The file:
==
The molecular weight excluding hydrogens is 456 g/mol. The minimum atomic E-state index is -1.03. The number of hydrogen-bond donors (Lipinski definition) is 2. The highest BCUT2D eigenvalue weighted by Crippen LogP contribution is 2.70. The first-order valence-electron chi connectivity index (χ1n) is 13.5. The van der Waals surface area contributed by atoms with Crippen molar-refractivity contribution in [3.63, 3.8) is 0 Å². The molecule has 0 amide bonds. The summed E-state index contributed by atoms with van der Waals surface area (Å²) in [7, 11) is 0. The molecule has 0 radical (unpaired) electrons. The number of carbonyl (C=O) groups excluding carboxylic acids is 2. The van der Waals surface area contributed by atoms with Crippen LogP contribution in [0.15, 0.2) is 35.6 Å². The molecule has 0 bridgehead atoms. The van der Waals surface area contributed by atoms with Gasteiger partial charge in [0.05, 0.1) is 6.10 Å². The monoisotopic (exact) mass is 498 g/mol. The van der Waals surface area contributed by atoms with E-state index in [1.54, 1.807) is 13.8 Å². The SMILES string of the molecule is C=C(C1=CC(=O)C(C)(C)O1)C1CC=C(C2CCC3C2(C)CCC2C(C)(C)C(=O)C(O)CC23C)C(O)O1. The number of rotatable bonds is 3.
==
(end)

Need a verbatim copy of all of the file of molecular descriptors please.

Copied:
The molecular weight excluding hydrogens is 456 g/mol. The minimum atomic E-state index is -1.03. The number of hydrogen-bond donors (Lipinski definition) is 2. The highest BCUT2D eigenvalue weighted by Crippen LogP contribution is 2.70. The first-order valence-electron chi connectivity index (χ1n) is 13.5. The van der Waals surface area contributed by atoms with Crippen molar-refractivity contribution in [3.63, 3.8) is 0 Å². The molecule has 0 amide bonds. The summed E-state index contributed by atoms with van der Waals surface area (Å²) in [7, 11) is 0. The molecule has 0 radical (unpaired) electrons. The number of carbonyl (C=O) groups excluding carboxylic acids is 2. The van der Waals surface area contributed by atoms with Crippen LogP contribution in [0.15, 0.2) is 35.6 Å². The molecule has 0 bridgehead atoms. The van der Waals surface area contributed by atoms with Gasteiger partial charge in [0.05, 0.1) is 6.10 Å². The monoisotopic (exact) mass is 498 g/mol. The van der Waals surface area contributed by atoms with E-state index in [1.54, 1.807) is 13.8 Å². The SMILES string of the molecule is C=C(C1=CC(=O)C(C)(C)O1)C1CC=C(C2CCC3C2(C)CCC2C(C)(C)C(=O)C(O)CC23C)C(O)O1. The number of rotatable bonds is 3.